How quickly do we accept something if it’s verified by science?
How quickly do we dismiss practices that go beyond scientific validation?
Amy Worsley, winner of the 2016 FACT+Liverpool Hope Production Residency Award, has worked with a scientist and Reiki practitioner to explore the spiritual healing art of Reiki.
Reiki works on the belief that a life force energy flows through us all, and accepting negative thoughts can lead to disruptions in flow, thus causing physical manifestations in the body. These disruptions can be remedied through Reiki: healing energy pathways, unblocking chakras (energy centres in the body), and allowing energy to flow healthily.
But many don’t believe in Reiki. It’s difficult to observe Reiki in a situation: it's invisible, transcends time and space, and is guided by a god-consciousness that always knows what to do. These traits, while idyllic, are hard for scientists to directly observe, quantify, and explain.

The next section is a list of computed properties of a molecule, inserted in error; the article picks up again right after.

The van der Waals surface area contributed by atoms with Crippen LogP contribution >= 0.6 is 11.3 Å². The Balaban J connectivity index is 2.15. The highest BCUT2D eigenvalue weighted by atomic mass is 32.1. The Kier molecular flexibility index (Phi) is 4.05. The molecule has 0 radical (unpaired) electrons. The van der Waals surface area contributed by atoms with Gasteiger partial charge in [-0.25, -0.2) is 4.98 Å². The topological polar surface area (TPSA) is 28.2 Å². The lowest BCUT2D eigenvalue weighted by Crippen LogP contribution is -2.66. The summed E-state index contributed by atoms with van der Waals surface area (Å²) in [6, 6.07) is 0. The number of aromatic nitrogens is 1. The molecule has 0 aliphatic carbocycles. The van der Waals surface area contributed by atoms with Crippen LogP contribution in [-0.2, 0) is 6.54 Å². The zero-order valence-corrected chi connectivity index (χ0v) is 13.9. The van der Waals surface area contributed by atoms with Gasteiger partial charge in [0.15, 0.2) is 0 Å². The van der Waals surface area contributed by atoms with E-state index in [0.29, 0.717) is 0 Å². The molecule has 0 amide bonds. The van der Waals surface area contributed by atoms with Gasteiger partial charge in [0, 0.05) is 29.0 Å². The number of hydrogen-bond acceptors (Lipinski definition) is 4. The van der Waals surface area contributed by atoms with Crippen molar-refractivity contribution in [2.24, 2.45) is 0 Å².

Because of this, it’s difficult for Western medicine, which relies on empirical data, to state that Reiki is a valid form of treatment.
And because of this, we are more likely to meet alternative medicine with distrust.
Or is it all in our heads?
The placebo effect is where we have a response to something because we think it works – such as feeling better after taking medicine, but in actual fact we’ve taken a sugar pill (with no active substance). Could a Reiki patient’s wellbeing improve because they simply expect the treatment to work?
A study conducted in 2008 may provide some evidence for the effectiveness of Reiki: stressed rats received treatments of Reiki and scientists found that there was a significant reduction in stress for the group that received Reiki (with no change in the group that received ‘sham Reiki’). Using rats as subjects eliminated variables that affect human subjects (such as scepticism, placebo, and belief).
Amy Worsley’s work challenges us to question our own beliefs: by working with both a Reiki practitioner and scientist, Worsley’s Chairkra, through vibrations, aims to mimic the positive effects of Reiki, and invites us to make our own decisions on the validity of the practice.
What do you believe? Experience Amy's Chairkra for yourself in FACT's foyer, where it's displayed alongside our latest exhibition, No Such Thing As Gravity until 5 February 2017.